Boxing was once shown for free on commercial TV but now all the big events are on Pay-per-view or on a premium channel such as HBO or Showtime. Mixed martial arts started off on PPV and that hasn't changed for the big events. For better or for worst, PPV is here to stay. Additionally, the NFL is a sophisticated money-making machine and there isn't any doubt that they have thought about PPV. Let's run the numbers.
For Superbowl XLVII nearly 114 million Americans tuned into the game. To get a perspective, the biggest PPV event to date is the De La Hoya-Mayweather fight in 2007 which generated 2.48 million buys. However, the Mayweather-Canelo fight of 2013 exceeded 2 million and may have been greater than 2.48 million buys once the final tabulations are in. The pricing for the Mayweather-Canelo fight was $65 for standard definition and $75 for hi-definition.
First, let's start with the pricing. The average cell phone bill is somewhere around $70/month and I think it's pretty easy to equate this special Superbowl PPV event as just a one-time extra cell phone payment or alternatively the average NFL ticket price for a regular season game is approximately $80 so that works as well. I really don't believe that you can start off with a Superbowl PPV at triple digits (e.g. $100), so pricing of $75 for standard definition and $85 for hi-definition seems to be something that would be considered fair and would be acceptable to the general public.
How many buys would be generated? The Superbowl is almost an all-day event to begin with but you could maybe add further to it by coming up with exclusive access to pregame activities involving the preparation of the big game and also the postgame activities, which would truly provide you with one-of-a-kind, full, complete and comprehensive coverage. Consequently, nothing of substance would be programmed against this once-in-a-year event.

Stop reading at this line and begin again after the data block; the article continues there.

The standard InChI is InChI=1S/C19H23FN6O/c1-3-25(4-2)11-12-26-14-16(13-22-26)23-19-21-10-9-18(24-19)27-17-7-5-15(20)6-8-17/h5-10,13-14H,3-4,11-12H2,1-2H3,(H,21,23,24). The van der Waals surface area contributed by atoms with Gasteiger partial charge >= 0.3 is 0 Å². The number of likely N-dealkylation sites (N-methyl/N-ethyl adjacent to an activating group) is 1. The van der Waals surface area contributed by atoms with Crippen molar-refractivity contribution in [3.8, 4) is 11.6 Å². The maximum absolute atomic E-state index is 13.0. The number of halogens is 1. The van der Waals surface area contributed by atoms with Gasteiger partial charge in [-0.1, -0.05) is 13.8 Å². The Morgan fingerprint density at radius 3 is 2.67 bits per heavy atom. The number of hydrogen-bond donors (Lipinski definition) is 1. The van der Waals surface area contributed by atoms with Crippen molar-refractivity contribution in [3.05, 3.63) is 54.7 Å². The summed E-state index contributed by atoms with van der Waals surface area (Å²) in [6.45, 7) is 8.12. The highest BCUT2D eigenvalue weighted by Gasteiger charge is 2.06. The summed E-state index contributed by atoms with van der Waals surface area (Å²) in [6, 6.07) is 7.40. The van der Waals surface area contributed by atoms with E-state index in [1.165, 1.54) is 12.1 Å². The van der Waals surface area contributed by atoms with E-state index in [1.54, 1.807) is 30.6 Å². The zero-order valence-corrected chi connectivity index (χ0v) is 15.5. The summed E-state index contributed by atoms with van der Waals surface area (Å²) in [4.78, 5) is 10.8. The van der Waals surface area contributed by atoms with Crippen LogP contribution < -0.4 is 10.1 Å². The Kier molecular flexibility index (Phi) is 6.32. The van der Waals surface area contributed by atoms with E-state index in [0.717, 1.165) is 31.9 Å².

Another thing to take into consideration is much like a boxing event, the Superbowl is an experience in which the typical audience is made up of friends, family, fellow workers, etc., and so with each person contributing their fair share the PPV price doesn't appear prohibitive at all. This would probably equate to a very high buy rate, perhaps as large as 25 million peoples and using a $80 average buy rate, the overall initial gross would be $2 billion and that estimate is truly conservative; additionally this hasn't taken into consideration the PPV at movie theatres showing the Superbowl, or PPV at bars, overseas revenues, or revenues generated from commercials.
Obviously the biggest supporters of the PPV event would be the owners in the NFL, the players, and the bars which should see their business revenues jump. The biggest loser would be the general public but with the NFL being the most popular sport and this being a once-in-a-year event, that public would probably suck it up and get use to it. There is little doubt that this Superbowl PPV is coming, it is inevitable.